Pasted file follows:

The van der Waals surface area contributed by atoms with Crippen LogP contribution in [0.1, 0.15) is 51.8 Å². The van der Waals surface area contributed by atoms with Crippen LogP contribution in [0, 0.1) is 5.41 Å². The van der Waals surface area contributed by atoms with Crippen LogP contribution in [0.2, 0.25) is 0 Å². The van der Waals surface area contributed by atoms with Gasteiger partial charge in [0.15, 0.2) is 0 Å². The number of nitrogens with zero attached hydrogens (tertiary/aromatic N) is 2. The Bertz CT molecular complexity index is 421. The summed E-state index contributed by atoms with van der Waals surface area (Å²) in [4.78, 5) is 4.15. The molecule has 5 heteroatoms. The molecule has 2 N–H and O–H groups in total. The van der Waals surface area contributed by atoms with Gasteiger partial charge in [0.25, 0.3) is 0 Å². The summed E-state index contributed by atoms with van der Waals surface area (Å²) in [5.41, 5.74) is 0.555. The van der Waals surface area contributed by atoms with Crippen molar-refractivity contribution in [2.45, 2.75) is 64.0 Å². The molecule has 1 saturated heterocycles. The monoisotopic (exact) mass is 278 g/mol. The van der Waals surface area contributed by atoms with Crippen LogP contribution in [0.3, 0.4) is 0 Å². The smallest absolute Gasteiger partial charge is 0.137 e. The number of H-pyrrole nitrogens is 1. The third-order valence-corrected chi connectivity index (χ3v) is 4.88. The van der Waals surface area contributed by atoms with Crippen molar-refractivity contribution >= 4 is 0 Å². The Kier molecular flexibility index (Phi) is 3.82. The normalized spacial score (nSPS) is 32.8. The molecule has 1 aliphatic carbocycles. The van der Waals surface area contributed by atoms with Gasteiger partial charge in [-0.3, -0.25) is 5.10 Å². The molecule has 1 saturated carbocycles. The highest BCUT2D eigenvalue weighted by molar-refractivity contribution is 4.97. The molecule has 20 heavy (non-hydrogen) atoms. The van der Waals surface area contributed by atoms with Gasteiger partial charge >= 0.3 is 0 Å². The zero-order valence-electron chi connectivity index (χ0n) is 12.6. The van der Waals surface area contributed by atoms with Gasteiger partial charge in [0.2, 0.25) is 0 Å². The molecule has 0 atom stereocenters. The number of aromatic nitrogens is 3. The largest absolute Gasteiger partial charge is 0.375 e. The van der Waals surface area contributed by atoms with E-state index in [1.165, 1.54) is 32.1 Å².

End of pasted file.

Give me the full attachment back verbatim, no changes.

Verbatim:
The van der Waals surface area contributed by atoms with Crippen LogP contribution in [0.1, 0.15) is 51.8 Å². The van der Waals surface area contributed by atoms with Crippen LogP contribution in [0, 0.1) is 5.41 Å². The van der Waals surface area contributed by atoms with Crippen LogP contribution in [0.2, 0.25) is 0 Å². The van der Waals surface area contributed by atoms with Gasteiger partial charge in [0.15, 0.2) is 0 Å². The number of nitrogens with zero attached hydrogens (tertiary/aromatic N) is 2. The Bertz CT molecular complexity index is 421. The summed E-state index contributed by atoms with van der Waals surface area (Å²) in [4.78, 5) is 4.15. The molecule has 5 heteroatoms. The molecule has 2 N–H and O–H groups in total. The van der Waals surface area contributed by atoms with Gasteiger partial charge in [0.25, 0.3) is 0 Å². The summed E-state index contributed by atoms with van der Waals surface area (Å²) in [5.41, 5.74) is 0.555. The van der Waals surface area contributed by atoms with Crippen molar-refractivity contribution in [2.45, 2.75) is 64.0 Å². The molecule has 1 saturated heterocycles. The monoisotopic (exact) mass is 278 g/mol. The van der Waals surface area contributed by atoms with Crippen LogP contribution in [0.3, 0.4) is 0 Å². The smallest absolute Gasteiger partial charge is 0.137 e. The number of H-pyrrole nitrogens is 1. The third-order valence-corrected chi connectivity index (χ3v) is 4.88. The van der Waals surface area contributed by atoms with Crippen molar-refractivity contribution >= 4 is 0 Å². The Kier molecular flexibility index (Phi) is 3.82. The normalized spacial score (nSPS) is 32.8. The molecule has 1 aliphatic carbocycles. The van der Waals surface area contributed by atoms with Gasteiger partial charge in [-0.3, -0.25) is 5.10 Å². The molecule has 1 saturated carbocycles. The highest BCUT2D eigenvalue weighted by molar-refractivity contribution is 4.97. The molecule has 20 heavy (non-hydrogen) atoms. The van der Waals surface area contributed by atoms with Gasteiger partial charge >= 0.3 is 0 Å². The zero-order valence-electron chi connectivity index (χ0n) is 12.6. The van der Waals surface area contributed by atoms with Gasteiger partial charge in [0.2, 0.25) is 0 Å². The molecule has 0 atom stereocenters. The number of aromatic nitrogens is 3. The largest absolute Gasteiger partial charge is 0.375 e. The van der Waals surface area contributed by atoms with E-state index in [1.165, 1.54) is 32.1 Å².